On Monday evening, a near-capacity crowd gathered at the 248-seat Players Theatre in the Village to watch an industry reading of The Fatman Cometh, a play about the death of former Saturday Night Live star Chris Farley. The stage, a bare-bones representation of Farley’s dressing room at 30 Rock, was set with two end tables covered in papers and Budweiser cans. Later in the performance, one of the tables would grow dusty with ersatz cocaine, snorted by Farley and his fictional manager Kip K. Kaplan–played, respectively, by Alan Pagano and Carlo Riviecco, friends from Staten Island’s Warner College who cowrote the story.
“Everything going on with Charlie Sheen makes people realize the time is right–but what am I going to say, that the time isn’t right?,” the show’s director and playwright Charles Messina told The Observer after the performance.
The purpose of the reading was to find Fatman a producer–attendees included Cheryl Wiesenfeld (Legally Blonde) and Bruce Robert Harris (The Scottsboro Boys)–and it may have succeeded. Running an abbreviated 70 minutes, the performance received an enthusiastic response. Riviecco got the biggest laugh of the night, pantomiming how a prostitute might accommodate Farley’s large stomach.
Another highlight for the audience came when Farley, dressed a flowered dress and curly wig from the SNL “Zagat’s” sketch, refuses to discuss another proposed bit, explaining, “I have my pride!” A stage direction read aloud by a Don Pardo impressionist regarding a “fight over the possession of the heroin bag” also provoked guffaws. (The Observer couldn’t help wondering if, even 14 years after Farley’s death, it wasn’t still a little too soon.) Only shortly later in the show, the same bag would provide Farley with his fatal last injection.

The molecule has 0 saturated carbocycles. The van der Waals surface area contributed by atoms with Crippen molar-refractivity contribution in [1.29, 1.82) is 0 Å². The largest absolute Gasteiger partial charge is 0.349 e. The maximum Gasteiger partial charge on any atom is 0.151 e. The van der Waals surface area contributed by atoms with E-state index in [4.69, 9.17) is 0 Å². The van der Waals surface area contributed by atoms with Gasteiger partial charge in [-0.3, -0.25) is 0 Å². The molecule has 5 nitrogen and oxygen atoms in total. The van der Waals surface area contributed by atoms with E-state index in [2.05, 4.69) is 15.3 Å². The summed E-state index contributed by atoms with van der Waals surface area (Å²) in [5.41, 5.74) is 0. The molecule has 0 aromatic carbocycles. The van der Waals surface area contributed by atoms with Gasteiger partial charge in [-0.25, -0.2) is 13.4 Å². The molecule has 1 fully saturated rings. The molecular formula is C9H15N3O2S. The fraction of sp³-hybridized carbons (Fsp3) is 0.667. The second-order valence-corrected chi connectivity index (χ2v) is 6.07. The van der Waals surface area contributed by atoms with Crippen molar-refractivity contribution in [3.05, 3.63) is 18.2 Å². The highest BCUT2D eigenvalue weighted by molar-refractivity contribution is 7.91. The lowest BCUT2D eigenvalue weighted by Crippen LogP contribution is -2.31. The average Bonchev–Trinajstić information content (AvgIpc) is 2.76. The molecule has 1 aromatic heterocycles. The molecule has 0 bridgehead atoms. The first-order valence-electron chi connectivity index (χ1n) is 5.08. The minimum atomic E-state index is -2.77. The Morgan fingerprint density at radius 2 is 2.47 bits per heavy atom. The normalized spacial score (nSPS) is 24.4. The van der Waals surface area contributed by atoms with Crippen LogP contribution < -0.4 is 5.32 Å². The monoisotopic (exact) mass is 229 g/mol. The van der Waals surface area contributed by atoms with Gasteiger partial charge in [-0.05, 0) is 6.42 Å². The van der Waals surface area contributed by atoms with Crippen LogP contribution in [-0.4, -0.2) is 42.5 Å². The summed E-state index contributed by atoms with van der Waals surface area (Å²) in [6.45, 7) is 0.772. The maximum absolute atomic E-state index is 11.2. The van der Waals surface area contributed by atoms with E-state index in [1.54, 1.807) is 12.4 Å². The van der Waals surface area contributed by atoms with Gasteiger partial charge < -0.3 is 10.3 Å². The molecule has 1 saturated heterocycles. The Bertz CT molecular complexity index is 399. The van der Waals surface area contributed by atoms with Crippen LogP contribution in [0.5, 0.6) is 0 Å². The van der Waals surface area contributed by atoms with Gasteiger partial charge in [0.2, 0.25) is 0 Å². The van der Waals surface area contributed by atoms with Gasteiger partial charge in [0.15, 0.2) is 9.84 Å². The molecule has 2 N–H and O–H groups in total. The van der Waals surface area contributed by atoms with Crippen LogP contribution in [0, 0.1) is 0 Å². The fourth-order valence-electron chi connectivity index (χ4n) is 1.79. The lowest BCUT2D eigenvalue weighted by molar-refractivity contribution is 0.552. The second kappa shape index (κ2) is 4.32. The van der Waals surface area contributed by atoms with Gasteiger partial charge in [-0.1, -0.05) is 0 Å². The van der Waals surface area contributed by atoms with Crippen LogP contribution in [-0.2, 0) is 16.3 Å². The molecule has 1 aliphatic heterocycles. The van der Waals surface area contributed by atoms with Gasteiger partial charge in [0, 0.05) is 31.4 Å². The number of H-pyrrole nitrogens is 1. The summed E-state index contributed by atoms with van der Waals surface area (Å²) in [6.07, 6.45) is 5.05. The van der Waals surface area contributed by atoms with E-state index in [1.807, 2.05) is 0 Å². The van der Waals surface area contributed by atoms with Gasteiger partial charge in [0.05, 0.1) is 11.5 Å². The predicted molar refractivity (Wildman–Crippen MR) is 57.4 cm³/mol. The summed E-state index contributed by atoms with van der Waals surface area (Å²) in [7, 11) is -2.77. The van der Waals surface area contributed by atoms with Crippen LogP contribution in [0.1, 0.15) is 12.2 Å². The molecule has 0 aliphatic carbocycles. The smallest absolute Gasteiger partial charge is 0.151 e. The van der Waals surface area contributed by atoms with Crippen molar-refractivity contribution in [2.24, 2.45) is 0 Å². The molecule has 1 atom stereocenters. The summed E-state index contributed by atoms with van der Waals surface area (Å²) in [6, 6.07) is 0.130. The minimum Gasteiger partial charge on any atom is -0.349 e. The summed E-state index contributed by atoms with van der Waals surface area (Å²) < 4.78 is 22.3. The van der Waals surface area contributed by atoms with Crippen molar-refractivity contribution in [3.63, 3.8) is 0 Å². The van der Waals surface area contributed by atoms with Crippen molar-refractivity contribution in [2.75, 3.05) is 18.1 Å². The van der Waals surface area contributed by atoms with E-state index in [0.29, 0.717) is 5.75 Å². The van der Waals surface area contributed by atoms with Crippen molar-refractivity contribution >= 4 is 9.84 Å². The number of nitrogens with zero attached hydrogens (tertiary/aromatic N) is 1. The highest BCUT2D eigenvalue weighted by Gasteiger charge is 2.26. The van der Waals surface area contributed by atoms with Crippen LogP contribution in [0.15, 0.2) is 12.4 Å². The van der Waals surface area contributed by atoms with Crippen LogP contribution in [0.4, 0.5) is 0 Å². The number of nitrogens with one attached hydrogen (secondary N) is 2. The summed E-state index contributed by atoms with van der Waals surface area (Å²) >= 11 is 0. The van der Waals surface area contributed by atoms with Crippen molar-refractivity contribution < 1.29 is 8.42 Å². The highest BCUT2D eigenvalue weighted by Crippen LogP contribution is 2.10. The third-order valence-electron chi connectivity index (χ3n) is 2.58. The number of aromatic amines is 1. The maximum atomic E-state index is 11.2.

Mr. Pagano said he hadn’t wanted to imitate Farley too closely, though the show began with a wordless restaging of the comedian’s frantic Chippendales dance, which left the actor drenched, Farley-like, in flop-sweat. “Frank Langella doesn’t really look like Nixon,” he explained. “Impersonation is the worst thing you can do.”
Fatman takes some poetic license with the details of Farley’s life. For instance, in the play, Farley seems to die in his dressing room at SNL, whereas he actually overdosed in Chicago, years after leaving he show. Mr. Riviecco was asked how the pair did their research. “To an extent, Wikipedia will bring you to a lot of things,” he said. “But if you hear something on E! True Hollywood Story, then you hear it somewhere else, that’s something!”
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